Barry’s slow march toward Arkansas leads to fears of flooding, tornadoes – USA TODAY
The U.S. Coast Guard said that a crew from Air Station New Orleans evacuated a number of people from flooded areas in Terrebonne Parish, Louisiana.
Barry movedÂ agonizingly slowly across Louisiana, expected to arriveÂ Monday in Arkansas, producing thunderstorms and torrents ofÂ rain that may cause widespread flooding.Â
Reclassified from a tropical storm to a tropical depression late Sunday afternoon, Barry’sÂ maximum sustained winds wereÂ at 35Â mph, and it wasÂ expected to weaken further as it moved northÂ at a leisurely 9 mph,Â according to the National Hurricane Center.
After making landfall Saturday, Barry moved toward Shreveport on Sunday. The hurricane center warnedÂ ofÂ flooding fromÂ Louisiana northward through the lower Mississippi Valley.
Three inches of rain fell in the predawn hours Sunday in Jackson, Mississippi, leading to concerns about rising water levelsÂ in the state’s capital city. With more rain pounding already devastatedÂ agricultural areas,Â MississippiÂ Gov. Phil Bryant called on the federal government to install pumps.Â
“The Mississippi River has been at flood stageÂ for 150 days,” Bryant said at a press conference.Â “This is a historical, disastrous flood and this is just making it worse.”
Barry wasÂ expected to produce total rain accumulations of 6Â to 12 inches over south-central Louisiana. In some places, rainfall could total 20Â inches,Â the hurricane center said.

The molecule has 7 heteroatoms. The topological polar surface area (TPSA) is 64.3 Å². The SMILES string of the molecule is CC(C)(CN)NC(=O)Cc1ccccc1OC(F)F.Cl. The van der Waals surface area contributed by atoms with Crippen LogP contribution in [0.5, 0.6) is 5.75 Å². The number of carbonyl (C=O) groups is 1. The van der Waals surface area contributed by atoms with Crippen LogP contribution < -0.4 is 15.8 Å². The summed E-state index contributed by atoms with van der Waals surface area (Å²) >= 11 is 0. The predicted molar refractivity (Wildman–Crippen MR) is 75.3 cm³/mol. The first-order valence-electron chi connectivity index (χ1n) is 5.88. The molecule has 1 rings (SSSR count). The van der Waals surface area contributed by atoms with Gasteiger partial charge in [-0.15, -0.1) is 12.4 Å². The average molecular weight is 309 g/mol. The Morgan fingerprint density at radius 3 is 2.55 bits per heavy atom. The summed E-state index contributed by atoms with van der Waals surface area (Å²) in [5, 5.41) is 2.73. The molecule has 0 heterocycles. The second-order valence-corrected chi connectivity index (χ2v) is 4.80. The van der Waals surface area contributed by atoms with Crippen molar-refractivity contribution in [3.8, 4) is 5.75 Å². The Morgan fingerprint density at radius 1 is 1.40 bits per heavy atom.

The heavy rainfall could cause trees toÂ topple.
âThe roots are so saturated that if any wind, or any kind of shift happens, theyâre easier to come up out of the ground. Itâs not snapping limbs âÂ itâs the whole entire tree,â said Carrie Cuchens, who lost power at her home southeast of Lafayette, Louisiana.
In Morgan City, Louisiana, Lois and Steve Bergeron said the storm stirred up a lot of havoc in theÂ yard, but âat least it didnât hit our house,â LoisÂ said.
The hurricane center said tornadoes wereÂ possible across portionsÂ of southeastern Louisiana, Mississippi, western Alabama, easternÂ ArkansasÂ and western Tennessee.
A police chief captured footage of flooding along a road in Golden Meadows, Louisiana as the Gulf Coast braces for Hurricane Barry.
Where is Barry now?Â Interactive storm tracker
AboutÂ 130,000Â Louisiana customers wereÂ without powerÂ at one point, before outagesÂ fell to about 88,000 late Sunday afternoon.
The good news:Â New Orleans’ levees held. The lower Mississippi River was opened to shipping Sunday morning, the Port of New Orleans said. Cruise ship arrivals and departures were expected to stay on schedule.
Barry made landfallÂ as a Category 1 Hurricane â the first hurricane of the season â near Intracoastal City, Louisiana, about 150 miles west of New Orleans. The storm entered the coast with sustained winds of up to 75 mph.
LouisianaÂ Gov. John Bel Edwards warned people to not “let their guard down,” despite Barry’s weakened state.
“My concern is people are going to bed thinking the worst is behind us, and that may not be the case,” he said at a news conference Saturday night.Â “It’s going to be a long few days,Â and there are going to be some significant challenges.”
Contributing: Lici Beveridge, Hattiesburg (Miss.) American; Greg Hilburn, The (Monroe, La.) News-Star; The Associated Press